Fed’s Security Frameworks Offer Cloud Opportunities, Challenges
By Marie Lingblom
The Federal Risk and Authorization Management Program (FedRAMP) was launched earlier this month to provide a government-wide program that delivers a standardized approach to security assessment, authorization and continuous monitoring for cloud products and services.
Since cloud computing utilizes networks and the Internet to deliver virtual computing resources to users, it enables organizations to use hardware capacity and software licenses as needed, without paying for idle resources. One of the biggest barriers to government adoption of cloud computing is, of course, concerns about security effective enough for this still emerging technology and its related services.
IBM, Microsoft and Google are among the top competitors for federal cloud computing contracts. IBM recently added to its expanding variety of cloud offerings with the IBM SmartCloud Social Collaboration for Government. The new offerings are Software as a Service (SaaS) options for e-mail and collaboration solutions designed to meet federal government guidelines and requirements. The goal is to move from premise-based hardware and software solutions to a service that allows for a usage-based model without up-front investments.
FedRAMP’s goal is to breathe life into President Obama’s commitment to a cloud-first strategy that calls for agencies to consider cloud computing options before others, for similar reasons. Federal agencies have already eliminated 50 legacy systems, moved 40 services to the cloud, and targeted 79 more to be migrated by June 2012, according to Steven VanRoekel, Federal Chief Information Officer, in a FedRAMP memo launching the program.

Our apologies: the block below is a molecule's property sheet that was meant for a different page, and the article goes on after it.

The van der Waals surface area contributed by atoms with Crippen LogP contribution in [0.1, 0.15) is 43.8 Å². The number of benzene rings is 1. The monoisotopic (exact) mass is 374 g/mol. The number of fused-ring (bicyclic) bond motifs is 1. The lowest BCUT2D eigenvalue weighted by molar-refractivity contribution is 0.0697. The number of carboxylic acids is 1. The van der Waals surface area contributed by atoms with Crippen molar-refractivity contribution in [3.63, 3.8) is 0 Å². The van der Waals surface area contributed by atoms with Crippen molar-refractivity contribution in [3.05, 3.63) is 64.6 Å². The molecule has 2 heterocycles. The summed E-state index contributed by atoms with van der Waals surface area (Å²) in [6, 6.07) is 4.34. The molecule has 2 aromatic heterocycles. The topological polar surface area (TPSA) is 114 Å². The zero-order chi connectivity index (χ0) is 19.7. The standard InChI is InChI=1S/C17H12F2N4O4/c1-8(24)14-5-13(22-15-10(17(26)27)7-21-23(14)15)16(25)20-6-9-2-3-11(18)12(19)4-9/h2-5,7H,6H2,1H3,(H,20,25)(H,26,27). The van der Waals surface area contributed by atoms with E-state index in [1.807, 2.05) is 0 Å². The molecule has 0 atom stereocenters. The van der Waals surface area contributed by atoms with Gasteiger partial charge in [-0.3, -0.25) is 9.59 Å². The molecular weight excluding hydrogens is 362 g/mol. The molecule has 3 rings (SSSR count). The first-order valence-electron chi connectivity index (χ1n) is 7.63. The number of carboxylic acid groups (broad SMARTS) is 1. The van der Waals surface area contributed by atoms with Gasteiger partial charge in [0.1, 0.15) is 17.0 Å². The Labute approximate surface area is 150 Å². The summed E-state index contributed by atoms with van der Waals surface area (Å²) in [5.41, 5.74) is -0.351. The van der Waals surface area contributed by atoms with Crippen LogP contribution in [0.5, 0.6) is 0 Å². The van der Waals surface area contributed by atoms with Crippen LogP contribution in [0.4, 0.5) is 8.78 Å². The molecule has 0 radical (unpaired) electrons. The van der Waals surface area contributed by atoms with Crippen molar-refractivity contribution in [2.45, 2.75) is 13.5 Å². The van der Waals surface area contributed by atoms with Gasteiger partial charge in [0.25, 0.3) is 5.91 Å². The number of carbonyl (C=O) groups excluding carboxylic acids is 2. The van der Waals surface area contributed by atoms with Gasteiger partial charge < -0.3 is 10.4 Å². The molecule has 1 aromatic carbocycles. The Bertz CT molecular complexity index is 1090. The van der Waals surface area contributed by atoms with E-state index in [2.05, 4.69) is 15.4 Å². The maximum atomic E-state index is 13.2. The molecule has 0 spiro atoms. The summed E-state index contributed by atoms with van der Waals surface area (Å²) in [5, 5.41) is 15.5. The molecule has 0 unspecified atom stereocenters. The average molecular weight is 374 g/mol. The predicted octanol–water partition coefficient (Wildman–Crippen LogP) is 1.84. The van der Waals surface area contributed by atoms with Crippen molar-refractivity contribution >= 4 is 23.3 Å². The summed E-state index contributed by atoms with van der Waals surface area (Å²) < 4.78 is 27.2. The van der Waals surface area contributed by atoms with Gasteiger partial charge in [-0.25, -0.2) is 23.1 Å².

The federal government spends nearly $80 billion annually on technology that supports everything from defending U.S. borders to protecting the environment. FedRAMP’s “do once, use many times” cloud services approach is being targeted to save approximately 30 percent to 40 percent of IT governments costs.
Some industry watchers, however, have welcomed the news with a bit of caution. In particular, they point to potential complexity, red tape and bottlenecking that could be caused by a new requirement for all cloud offerings to be accredited by an independent third-party organization, and then certified under FedRAMP.
The General Services Administration, Department of Defense and Homeland Security are charged with overseeing the FedRAMP authorization board—and responsible for requirements and approval of accreditation for the third-party organizations that will assess cloud providers for FedRAMP compliance. GSA, meanwhile, will also create service-level agreements and templates as well as organizing and sharing assessment, accreditation and authorization information across federal agencies, according to the FedRAMP memo released earlier this month.
More specifics from the CIO Council are expected within the next month, and more detailed documentation is expected within 60 days. VanRoekel’s memo indicates the program is targeted at achieving operational status in about 180 days.